Prior to May 18, 1980, this is what Mount St. Helens looked like. Very peaceful, huh?
Then at 8:32 that Sunday morning, the mountain blew it's side out, in the largest landslide on earth in recorded history - 3.7 billion cubic yards of material.
It lost 1300' in height, replaced by a crater more than a mile wide.
57 people were killed, but hundreds were rescued by helicopter. The death toll would have been much higher if it had not been a weekend when the loggers were not working.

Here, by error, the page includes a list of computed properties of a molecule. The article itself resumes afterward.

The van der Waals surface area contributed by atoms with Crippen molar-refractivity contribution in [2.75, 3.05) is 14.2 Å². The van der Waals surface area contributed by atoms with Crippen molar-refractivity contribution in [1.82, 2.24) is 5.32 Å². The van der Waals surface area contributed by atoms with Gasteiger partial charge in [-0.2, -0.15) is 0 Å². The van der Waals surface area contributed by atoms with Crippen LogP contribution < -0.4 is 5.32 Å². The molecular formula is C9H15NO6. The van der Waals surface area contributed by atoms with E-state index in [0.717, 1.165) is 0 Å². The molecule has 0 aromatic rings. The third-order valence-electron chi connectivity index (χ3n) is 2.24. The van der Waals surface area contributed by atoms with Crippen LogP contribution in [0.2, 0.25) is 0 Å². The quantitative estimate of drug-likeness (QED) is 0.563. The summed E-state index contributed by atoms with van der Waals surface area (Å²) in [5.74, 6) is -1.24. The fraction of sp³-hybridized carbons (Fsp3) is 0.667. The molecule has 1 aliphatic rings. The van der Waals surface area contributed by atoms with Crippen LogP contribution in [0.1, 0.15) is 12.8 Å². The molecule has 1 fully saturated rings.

This is how it looked today when I visited.
14 miles of the North Fork Toutle River Valley were buried to an average depth of 150 feet, as much as 600 feet in some places.
150,000 acres of trees were lost, many just blown off, shattered in the 700 mph winds.
Countless wildlife were killed, including 7,000 big game animals and 12 million salmon fingerlings in hatcheries. But the area has made a miraculous recovery. We saw a couple dozen elk in the valley.